Amnesty International Group 15 - Concord Area (MA)
Shining a Light on Human Rights at Home and in the World


About Us
Contact Us

Visit our Facebook page !


Learn about the
significance of the Amnesty Candle
(click candle)


Read the Declaration
of Human Rights
(click logo)


Current Urgent
Action Cases
(click logo)

Read or Subscribe
 to the  AIUSA Blog

(click logo)


You Can Make a World of Difference

Amnesty International is an independent worldwide human rights organization of over 1.4 million members. Through grassroots activism and education, Amnesty International fights to protect and uphold the basic human rights guaranteed to every individual. Independent of any political affiliations, Amnesty International is able to expose and speak out against human rights violations in every nation impartially.

The strength of Amnesty International is its worldwide membership; when we speak out on behalf of others' human rights, we are protecting those rights for everyone, including ourselves.

Amnesty International Group 15 is the local voice of Amnesty International USA,  and part of a worldwide campaign movement working to promote the human rights enshrined in the Universal Declaration of Human Rights and other international standards.

If you share our passion for protecting and defending human rights around the world, and here at home, Amnesty International Group 15 offers an effective way to help. We would be pleased to welcome you to any or all of our activities. Join us at our next meeting, or check our calendar for all   AI Group 15 upcoming events and directions.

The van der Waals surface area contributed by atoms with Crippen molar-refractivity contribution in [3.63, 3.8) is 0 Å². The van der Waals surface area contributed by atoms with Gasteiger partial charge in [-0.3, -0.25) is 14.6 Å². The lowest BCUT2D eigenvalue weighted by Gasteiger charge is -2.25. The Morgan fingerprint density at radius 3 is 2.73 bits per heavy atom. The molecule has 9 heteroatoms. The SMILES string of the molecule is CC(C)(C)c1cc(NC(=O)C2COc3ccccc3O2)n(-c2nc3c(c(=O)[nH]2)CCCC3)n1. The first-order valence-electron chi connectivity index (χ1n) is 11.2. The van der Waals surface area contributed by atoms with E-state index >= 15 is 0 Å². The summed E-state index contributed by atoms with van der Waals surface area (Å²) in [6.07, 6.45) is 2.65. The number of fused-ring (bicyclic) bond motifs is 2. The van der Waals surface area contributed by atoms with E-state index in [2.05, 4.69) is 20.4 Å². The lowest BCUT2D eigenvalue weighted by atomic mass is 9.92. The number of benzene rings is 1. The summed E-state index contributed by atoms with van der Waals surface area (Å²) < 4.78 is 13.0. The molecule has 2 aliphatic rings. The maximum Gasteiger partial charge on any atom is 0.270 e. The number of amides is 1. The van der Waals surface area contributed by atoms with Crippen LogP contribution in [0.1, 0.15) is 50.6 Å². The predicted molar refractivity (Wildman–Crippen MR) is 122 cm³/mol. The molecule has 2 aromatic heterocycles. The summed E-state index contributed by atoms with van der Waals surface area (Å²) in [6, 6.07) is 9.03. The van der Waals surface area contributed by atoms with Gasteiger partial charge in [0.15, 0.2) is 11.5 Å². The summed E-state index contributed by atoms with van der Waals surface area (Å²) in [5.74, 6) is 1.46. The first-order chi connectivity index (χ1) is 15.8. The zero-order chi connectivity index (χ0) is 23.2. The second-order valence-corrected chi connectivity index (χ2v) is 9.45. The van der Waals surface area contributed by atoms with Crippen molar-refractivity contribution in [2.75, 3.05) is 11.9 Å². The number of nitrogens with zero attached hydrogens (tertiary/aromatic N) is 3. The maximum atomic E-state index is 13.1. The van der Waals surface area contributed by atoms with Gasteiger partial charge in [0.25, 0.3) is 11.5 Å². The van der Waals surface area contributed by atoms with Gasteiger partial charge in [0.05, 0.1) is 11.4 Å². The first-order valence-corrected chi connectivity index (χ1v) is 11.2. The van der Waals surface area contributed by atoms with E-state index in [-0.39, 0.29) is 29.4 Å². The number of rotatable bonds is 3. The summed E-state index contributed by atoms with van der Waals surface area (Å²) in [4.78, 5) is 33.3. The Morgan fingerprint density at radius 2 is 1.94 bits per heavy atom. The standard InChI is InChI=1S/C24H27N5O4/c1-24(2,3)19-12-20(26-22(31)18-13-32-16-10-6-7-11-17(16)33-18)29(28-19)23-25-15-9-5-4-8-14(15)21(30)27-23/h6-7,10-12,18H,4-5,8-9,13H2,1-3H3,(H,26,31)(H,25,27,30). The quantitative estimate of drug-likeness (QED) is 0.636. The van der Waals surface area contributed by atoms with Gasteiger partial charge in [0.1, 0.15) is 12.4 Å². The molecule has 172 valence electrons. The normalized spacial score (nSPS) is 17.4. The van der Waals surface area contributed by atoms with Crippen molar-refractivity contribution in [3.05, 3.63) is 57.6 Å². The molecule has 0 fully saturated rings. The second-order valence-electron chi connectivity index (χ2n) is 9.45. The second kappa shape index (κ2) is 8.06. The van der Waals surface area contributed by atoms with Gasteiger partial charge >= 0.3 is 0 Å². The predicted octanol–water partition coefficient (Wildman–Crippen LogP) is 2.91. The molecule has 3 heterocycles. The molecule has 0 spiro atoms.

Monthly Meetings

Group 15 meets on the  3rd Tuesday of every month ○  7:00 PM- 9:00 PM  (no meeting in July)
○ Greeley Room - 2nd Floor,  First Parish in Concord,  20 Lexington Road, Concord, MA 

For directions or further information contact:
Kathy Taylor, at 781-718-7640 or, by email 
Phil Villers, at 978-371-7400 or, by email pvillers@igc.or

At our monthly meetings we
write letters on behalf of our own 'adopted'  prisoners of conscience and 'individuals at risk'. We also write letters as a part of worldwide-coordinated "Urgent Action" cases, which address the plight of people around the world in immediate danger because of their ideas, and in some cases their non-violent work on behalf of those ideas. We work on death penalty cases and campaigns against torture, violence against women and children; countering terror with justice; GLBT and immigrant rights. Considering joining us at our next meeting,  We, and millions around the world, need you! !

Learn more about Amnesty International's beginnings


Amnesty International Group 15 Adopts the Demand Dignity Campaign

Millions of people are imprisoned in poverty. Thousands die each day from hunger and preventable disease. Untold numbers go without clean water, education, and work. But poverty is not "natural"; nor is it intractable. Far too often, it arises from human rights violations perpetrated by governments, corporations, and international institutions. "It is," as Nelson Mandela said, "man-made and it can be overcome and eradicated by the actions of human beings."